Whither the Golan Heights?

The plateau called the Golan Heights is Israel’s northern most region, bordering Lebanon, Syria and Jordan. Its area, 440 square miles, is slightly smaller than New York City. The West insists the Israeli-controlled part of the Golan Heights is “occupied territory” which must be returned to Syria. This demand needs clarification.

If Israel retreated from the Golan Heights, who would rule there, the mass murderer Bashar Assad (Alewite), Hezbollah and Iran (Shia), al Nusra Front (Sunni), ISIS (Sunni)? None of the above would serve Western interests, yet the pressure on Israel to withdraw persists. A better solution is for Israel to control all of the contested plateau, rather than have sectarian Islamist groups fighting over it.

History shows that Jews prospered on the Golan Heights in antiquity, from at least the 9th century BCE until the Arab Conquest in the 7th century CE. From 1517 until 1917, the Ottoman Empire ruled the entire region, including the Golan Heights and Palestine. These areas were part of the province of Syria, called Greater Syria by the Arabs, which included present day Israel/Palestine, Jordan, Lebanon, and Syria. Jews returned to settle on the Golan Heights in the late 19th century, but were forced out by the Arabs in 1947, just before the War of Independence. (

The 1916 Sykes-Picot Agreement , in which France and Britain schemed to share the Middle East after the defeat of Turkey, first included the Golan Heights in Palestine, to be under the British Mandate. But before the British Mandate for Palestine and the French Mandate for Syria & Lebanon were adopted by the League of Nations in 1922, France exchanged part of the northern Jordan Valley with Britain, receiving the Golan Heights in return. Syria became independent in 1945.

In 1967, following years of constant Syrian attacks from the Golan Heights onto the Galilee lowlands below, Israel defeated the Syrians in the Six Day War and settled the sparsely populated area. Mt. Hermon, the highest mountain in the area, was divided between Syria and Israel with parts of the Golan remaining under Syrian control. Thus Israel has ruled most of the Golan Heights for 48 years, while Syria ruled for only 22 years.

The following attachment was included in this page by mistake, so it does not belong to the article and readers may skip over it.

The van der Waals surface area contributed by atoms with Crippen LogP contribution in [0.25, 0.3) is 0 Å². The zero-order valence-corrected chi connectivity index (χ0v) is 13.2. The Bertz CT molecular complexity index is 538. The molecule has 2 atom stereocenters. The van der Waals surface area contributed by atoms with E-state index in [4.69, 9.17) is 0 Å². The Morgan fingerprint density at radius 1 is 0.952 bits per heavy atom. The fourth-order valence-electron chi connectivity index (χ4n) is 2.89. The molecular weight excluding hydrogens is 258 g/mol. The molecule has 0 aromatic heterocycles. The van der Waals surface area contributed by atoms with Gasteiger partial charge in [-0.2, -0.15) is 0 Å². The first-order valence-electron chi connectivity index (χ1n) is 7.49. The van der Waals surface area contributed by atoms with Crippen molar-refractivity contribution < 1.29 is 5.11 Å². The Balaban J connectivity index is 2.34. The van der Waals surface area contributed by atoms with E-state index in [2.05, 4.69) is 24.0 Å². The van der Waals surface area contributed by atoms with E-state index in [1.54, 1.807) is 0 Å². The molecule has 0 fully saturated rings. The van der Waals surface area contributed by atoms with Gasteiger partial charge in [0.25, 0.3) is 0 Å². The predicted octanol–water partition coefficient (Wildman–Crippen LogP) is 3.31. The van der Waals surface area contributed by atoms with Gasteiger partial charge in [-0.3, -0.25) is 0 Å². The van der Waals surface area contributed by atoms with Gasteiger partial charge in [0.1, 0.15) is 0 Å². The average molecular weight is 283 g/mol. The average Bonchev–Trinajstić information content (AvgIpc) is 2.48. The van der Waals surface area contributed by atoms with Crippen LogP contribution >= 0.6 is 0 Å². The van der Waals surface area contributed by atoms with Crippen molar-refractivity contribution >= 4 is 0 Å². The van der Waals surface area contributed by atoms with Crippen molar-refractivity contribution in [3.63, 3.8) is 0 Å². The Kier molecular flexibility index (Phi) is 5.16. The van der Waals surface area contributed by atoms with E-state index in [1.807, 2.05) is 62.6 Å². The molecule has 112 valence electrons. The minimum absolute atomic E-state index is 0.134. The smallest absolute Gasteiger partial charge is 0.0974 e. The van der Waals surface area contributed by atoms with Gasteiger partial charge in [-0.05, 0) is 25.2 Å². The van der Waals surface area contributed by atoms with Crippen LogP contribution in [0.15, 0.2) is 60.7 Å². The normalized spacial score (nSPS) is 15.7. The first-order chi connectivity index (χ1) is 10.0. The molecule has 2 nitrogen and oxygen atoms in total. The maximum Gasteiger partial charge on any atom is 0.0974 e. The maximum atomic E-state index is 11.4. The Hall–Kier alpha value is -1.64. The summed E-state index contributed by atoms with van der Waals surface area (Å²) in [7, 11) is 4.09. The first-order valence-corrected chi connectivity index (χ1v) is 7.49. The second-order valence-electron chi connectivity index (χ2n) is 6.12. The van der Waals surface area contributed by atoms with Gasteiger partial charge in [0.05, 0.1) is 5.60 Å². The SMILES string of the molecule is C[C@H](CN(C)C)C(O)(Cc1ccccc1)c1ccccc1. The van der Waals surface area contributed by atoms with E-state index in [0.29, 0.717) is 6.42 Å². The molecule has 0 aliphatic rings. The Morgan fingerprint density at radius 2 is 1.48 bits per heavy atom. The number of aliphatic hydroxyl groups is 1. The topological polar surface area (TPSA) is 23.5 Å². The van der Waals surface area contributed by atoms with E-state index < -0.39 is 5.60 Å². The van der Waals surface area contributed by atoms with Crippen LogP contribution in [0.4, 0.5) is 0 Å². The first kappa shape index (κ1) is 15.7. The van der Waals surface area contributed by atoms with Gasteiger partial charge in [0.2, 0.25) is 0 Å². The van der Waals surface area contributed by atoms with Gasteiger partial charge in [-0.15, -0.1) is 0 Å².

In more recent times Syria has become a highly contested area. Bashar Assad, the dictator of Syria who has presided over the deaths of nearly a half million Syrians by some counts, has lost control of the country, after Assad family rule since 1970. It’s impossible to say if Bashar Assad will remain as titular head of Syria, or even if Syria will remain united at this point. President Putin of Russia has a firm hold on the eastern portion of Syria, affording Russia a port and an airbase there. Iran is propping up Assad with its proxy army, Hezbullah, and units of the Iranian National Guard Corps (IRGC), which gives them a strong presence on the Golan Heights and elsewhere.

Russia and Iran are supporting Assad for their own reasons, allowing him to retain limited power. The Kurds have carved out a northern region for themselves while the majority Sunni Arabs also control territory, divided between anti-Assad rebels and ISIS supporters. Al Nusra, a supporter of ISIS, is also on the Golan Heights. In short, Syria is a mess which will probably never return to its 1945 borders.

Where does this leave Israel? Iran will probably overcome al Nusra and establish a presence confronting both Jordan and Israel from its positions on the Golan Heights. Russia can play a pivotal role in this situation. Undoubtedly, Iran will provoke Israel from across its northern borders, but is this in Russia’s interest?

While it’s true that Russia is far from a superpower, it is challenging the US in the Middle East and Eastern Europe, punching far over its weight due to Western diffidence. This weakness has allowed Russia to become, once again, a big player in the region, turning the Mediterranean into a Russian lake. However, Putin is a practitioner of realpolitik and is not an enemy of Israel.

While the Obama administration has favored Iran over Israel and other allies in the Middle East, Putin has cooperated with Israel, mindful of its one million Russian citizens and its technological and economic prowess. To safeguard its recent gains in the region, Russia might be persuaded to back Israel if it were to take control of the entire Golan plateau. This would ensure a sort of detente, minimizing Iran’s ability to unsettle a region that Russia expects to benefit from.

Assad’s Syria had a tenuous claim to the Golan Heights, due to a long Jewish history there and the fact that Israel captured it in a defensive war. If Iran confronts Israel there, Russia will have problems. So will the West, which appears to be clueless in this regard. With Iranian control of the formerly Syrian territory, there will be constant trouble, but if Israel controls the Golan highlands, there will be quiet. It seems to me that Russia may realize and act on this, despite the West’s idiotic insistence that Israel give the Golan Heights to “Syria.”

About the Author
Steve Kramer grew up in Atlantic City, graduated from Johns Hopkins in 1967, adopted the hippie lifestyle until 1973, then joined the family business for 15 years. Steve moved to Israel from Margate, NJ in 1991 with his family. He has written more than 1100 articles about Israel and Jews since making Aliyah. Steve and his wife Michal live in Kfar Saba.
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